I also feel that the unbalancing /destabilising uke is also of major importance.A combination of good posture, a flexible mind and body coupled with a strong spirit gets results.All the best , Joe
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Old 09-19-2014, 02:42 AM   #486
Chris Li
 
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Re: Demonstrating aiki, demontrating aikido.Same thing ?

Quote:
Gavin Slater wrote: View Post
The 'aiki-in-yo-ho' is not something that is expressly taught. Its not like hey guys come over here and we will do some aiki-in-yo-ho. It is something you live and you have to work out yourself.

If you look at what Amatsu Sensei said 'Samurai did not do solo training, they always trained with their teacher. Solo training is a more modern approach created for women and children'. That is something you have to work out.

Judo had solo training, If you look at basic things like shizentai, that is the foundation of everything in judo.
I've certainly seen Aiki-in-yo-ho taught expressly in at least two lines of Daito-ryu, that may not be true for your line of Daito-ryu.

I think that any argument that starts with "the Samurai did XXX" is going to be problematic - the samurai arts are hardly monolithic, and vary greatly from ryu-ha to ryu-ha.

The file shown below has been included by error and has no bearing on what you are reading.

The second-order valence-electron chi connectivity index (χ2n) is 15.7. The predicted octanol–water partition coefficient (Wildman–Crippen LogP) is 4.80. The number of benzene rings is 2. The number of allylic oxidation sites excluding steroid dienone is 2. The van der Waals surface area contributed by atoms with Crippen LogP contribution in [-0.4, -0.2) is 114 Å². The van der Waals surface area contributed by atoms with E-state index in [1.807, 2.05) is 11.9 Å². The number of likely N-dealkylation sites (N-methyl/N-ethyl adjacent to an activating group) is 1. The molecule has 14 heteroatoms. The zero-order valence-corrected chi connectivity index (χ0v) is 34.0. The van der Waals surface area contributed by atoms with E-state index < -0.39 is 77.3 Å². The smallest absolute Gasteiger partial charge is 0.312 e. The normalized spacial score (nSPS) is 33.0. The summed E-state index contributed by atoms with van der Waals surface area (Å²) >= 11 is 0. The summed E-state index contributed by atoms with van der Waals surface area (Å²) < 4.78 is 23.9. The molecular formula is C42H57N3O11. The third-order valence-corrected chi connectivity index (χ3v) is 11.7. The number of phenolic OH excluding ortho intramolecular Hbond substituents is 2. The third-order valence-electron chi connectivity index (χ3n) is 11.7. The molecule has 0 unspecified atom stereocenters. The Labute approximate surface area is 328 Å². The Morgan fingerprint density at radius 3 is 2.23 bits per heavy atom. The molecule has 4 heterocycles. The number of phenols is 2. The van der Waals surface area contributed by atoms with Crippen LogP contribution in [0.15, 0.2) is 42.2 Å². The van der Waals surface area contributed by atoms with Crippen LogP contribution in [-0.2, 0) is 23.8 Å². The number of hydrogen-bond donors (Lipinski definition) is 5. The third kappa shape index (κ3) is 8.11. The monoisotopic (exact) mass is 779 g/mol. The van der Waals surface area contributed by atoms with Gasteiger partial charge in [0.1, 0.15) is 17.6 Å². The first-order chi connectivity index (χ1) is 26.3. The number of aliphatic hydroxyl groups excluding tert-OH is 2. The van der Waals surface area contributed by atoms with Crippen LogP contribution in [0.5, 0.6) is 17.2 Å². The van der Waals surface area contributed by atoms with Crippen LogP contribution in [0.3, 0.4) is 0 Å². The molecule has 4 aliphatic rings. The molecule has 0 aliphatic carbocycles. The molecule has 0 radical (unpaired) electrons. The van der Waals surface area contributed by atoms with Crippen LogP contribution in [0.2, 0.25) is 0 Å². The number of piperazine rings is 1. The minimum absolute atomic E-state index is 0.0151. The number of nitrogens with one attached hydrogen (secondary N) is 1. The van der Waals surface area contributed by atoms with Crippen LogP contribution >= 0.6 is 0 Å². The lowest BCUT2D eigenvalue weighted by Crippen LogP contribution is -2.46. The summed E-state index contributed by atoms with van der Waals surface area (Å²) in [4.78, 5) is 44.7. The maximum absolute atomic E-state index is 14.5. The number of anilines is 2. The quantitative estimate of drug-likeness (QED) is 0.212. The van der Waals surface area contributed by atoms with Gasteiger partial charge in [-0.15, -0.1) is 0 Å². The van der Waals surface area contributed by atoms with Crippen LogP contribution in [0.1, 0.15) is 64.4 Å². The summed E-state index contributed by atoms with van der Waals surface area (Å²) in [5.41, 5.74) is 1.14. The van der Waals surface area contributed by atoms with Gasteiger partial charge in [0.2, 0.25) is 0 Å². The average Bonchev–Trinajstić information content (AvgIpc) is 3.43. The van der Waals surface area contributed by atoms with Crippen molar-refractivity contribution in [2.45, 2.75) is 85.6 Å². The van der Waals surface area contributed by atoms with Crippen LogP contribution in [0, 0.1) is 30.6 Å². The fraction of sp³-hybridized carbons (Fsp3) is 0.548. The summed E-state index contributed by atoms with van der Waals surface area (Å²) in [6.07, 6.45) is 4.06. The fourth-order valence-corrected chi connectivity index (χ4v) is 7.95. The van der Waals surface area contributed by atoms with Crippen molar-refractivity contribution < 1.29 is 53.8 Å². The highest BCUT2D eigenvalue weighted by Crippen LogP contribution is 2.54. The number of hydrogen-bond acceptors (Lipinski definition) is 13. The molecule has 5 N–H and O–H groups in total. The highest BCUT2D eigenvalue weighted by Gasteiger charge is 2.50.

If you look at what Toby Threadgill said:

Quote:
Toby Threadgill wrote:
Concerning "internal power," this concept is likewise difficult to strictly define. There are as many definitions of this concept as there are schools claiming to teach it. In TSYR we have a series of kata called "Nairiki no Gyo." These kata seek to cultivate specific body skills associated with developing internal energy. But what exactly are these skills and how are these kata employed to develop internal strength? As part of our gokui, I am not permitted to discuss them in detail outside the kai membership but I can give you a general idea of what they constitute. They are solo exercises that inculcate the proper balance, movement and muscular application utilized in our greater curriculum. These types of exercises are actually quite ubiquitous in Japanese jujutsu schools of the Edo Period, although they are rather unfamiliar to those outside the membership of specific Nihon koryu. According to Yoshin ryu lore, this form of body training was introduced to Japan from China in the mid-Edo Period. In the case of Yoshin ryu, the Nairiki no Gyo were specifically created adaptations of Chinese practices intended to augment the study and application of specific body skills required in Yoshin ryu's greater curriculum.